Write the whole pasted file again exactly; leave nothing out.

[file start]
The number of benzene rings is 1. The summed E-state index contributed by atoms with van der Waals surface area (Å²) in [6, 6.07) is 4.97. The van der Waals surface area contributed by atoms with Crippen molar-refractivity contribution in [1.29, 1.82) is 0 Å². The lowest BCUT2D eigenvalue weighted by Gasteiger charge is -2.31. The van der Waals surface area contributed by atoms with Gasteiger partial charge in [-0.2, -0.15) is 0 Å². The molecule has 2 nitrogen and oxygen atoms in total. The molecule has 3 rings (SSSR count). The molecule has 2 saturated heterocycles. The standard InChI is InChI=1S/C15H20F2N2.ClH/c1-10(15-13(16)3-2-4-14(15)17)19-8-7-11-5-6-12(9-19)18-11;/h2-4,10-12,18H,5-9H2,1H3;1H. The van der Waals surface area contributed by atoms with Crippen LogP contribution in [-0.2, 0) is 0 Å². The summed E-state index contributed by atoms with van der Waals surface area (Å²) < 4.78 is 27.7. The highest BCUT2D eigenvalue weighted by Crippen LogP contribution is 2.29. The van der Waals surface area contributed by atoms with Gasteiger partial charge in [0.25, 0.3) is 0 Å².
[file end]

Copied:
The number of benzene rings is 1. The summed E-state index contributed by atoms with van der Waals surface area (Å²) in [6, 6.07) is 4.97. The van der Waals surface area contributed by atoms with Crippen molar-refractivity contribution in [1.29, 1.82) is 0 Å². The lowest BCUT2D eigenvalue weighted by Gasteiger charge is -2.31. The van der Waals surface area contributed by atoms with Gasteiger partial charge in [-0.2, -0.15) is 0 Å². The molecule has 2 nitrogen and oxygen atoms in total. The molecule has 3 rings (SSSR count). The molecule has 2 saturated heterocycles. The standard InChI is InChI=1S/C15H20F2N2.ClH/c1-10(15-13(16)3-2-4-14(15)17)19-8-7-11-5-6-12(9-19)18-11;/h2-4,10-12,18H,5-9H2,1H3;1H. The van der Waals surface area contributed by atoms with Crippen LogP contribution in [-0.2, 0) is 0 Å². The summed E-state index contributed by atoms with van der Waals surface area (Å²) < 4.78 is 27.7. The highest BCUT2D eigenvalue weighted by Crippen LogP contribution is 2.29. The van der Waals surface area contributed by atoms with Gasteiger partial charge in [0.25, 0.3) is 0 Å².